“Truly, I say to you, whoever does not receive the kingdom of God like a child shall not enter it.” Luke 18:17 ESV

Chesterton was right. Unless Alice had become small she could never have entered Wonderland. And unless we become small, meaning humble hearted with a low view of self, we cannot enter the Kingdom of God. Could it be the bigger we get the less amazed we are at the things of God and the more we are taken up with ourselves? The Kingdom of God was not made for the haughty or proud of spirit. But for the poor in spirit. It is they who have the certainty of entering God’s Kingdom. Again, it is Jesus who said,

“Blessed are the poor in spirit for theirs is the Kingdom of God.” Matthew 5:3 ESV

The poor in spirit are the humble of heart. They need no applause, they need not be noticed. However, they are not doormats but their inner soul and outward disposition is tempered by the strength of God. They see themselves as they truly are, lovingly dependent on God’s mercy and grace and bankrupt within themselves. They know they are stripped, laid bare and thus poor in spirit, devoid of self-righteous acclaim and self-exalting pride. It is hearts like these that are of small and humble sight who will be privy to the magnificent glories of God’s heaven. Because they have been taught by humility these Christ followers are always amazed by the wonder and miracle of God’s heaven.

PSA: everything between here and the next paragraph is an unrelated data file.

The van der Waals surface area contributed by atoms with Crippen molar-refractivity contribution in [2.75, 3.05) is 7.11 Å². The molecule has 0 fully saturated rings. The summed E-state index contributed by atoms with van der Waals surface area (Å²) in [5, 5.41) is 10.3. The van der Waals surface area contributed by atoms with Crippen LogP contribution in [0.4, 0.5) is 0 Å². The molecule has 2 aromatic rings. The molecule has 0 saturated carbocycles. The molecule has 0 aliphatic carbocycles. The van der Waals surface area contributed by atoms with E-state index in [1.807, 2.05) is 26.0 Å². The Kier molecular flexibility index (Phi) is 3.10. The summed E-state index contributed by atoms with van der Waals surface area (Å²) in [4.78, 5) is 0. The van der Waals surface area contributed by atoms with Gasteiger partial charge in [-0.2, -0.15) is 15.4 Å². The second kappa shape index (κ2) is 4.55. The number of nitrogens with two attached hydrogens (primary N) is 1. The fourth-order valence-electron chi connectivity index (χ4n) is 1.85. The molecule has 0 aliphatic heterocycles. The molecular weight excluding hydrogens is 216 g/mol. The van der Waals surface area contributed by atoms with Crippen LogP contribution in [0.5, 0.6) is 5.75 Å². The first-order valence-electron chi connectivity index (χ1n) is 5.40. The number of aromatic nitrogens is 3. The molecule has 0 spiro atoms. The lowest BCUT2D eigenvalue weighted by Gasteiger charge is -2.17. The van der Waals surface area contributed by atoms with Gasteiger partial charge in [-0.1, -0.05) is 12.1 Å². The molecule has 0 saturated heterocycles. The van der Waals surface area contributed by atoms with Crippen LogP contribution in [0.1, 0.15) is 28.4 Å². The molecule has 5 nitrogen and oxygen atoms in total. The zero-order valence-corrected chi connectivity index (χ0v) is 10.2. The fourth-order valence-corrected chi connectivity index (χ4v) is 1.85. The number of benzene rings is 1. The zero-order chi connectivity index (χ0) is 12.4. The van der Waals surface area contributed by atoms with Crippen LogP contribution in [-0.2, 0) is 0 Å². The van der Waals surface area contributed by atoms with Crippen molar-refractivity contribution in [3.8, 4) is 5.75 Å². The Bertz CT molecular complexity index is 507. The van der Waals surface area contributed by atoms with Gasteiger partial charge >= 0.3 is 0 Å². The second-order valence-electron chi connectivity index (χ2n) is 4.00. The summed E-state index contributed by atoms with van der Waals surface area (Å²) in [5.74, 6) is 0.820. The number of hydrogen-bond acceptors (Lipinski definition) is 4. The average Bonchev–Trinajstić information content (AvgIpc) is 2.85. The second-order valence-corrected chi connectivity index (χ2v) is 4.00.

Millenia before Chesterton used Alice’s smallness for a lesson in humility, Jesus spoke of humility by putting in frontjesus_and_child of his followers, on two occasions, a small child. Both were for reasons of addressing sinful pride.

On one occasion the apostles were arguing about who would be the greatest in the Kingdom of Heaven, and Jesus

calling to him a child, he put him in the midst of them and said, “Truly, I say to you, unless you turn and become like children, you will never enter the kingdom of heaven. Whoever humbles himself like this child is the greatest in the kingdom of heaven.” Matthew 18:2-4 ESV

I would have liked to have seen the look on their faces. Probably a lot like my own-puzzlement. We must become childlike: humble, transparent, vulnerable, trusting, inquisitive, but most of all God-adoring. And this most blessed of Christian virtues can only be forged in the hot cauldron of humility by the hammer of Christ’s cross.

On a different occasion, again the Lord presented a child for a living lesson on humility. The episode begins In chapter 18 in the Gospel of Luke. Jesus tells a story of two men who went to the temple to pray. One was proud, esteeming himself before God. The other man was penitent and humble seeking God’s mercy. Jesus summed up the story of the two men by giving his hearers this lesson:

“For everyone who exalts himself will be humbled, but the one who humbles himself will be exalted.” Luke 18:14b ESV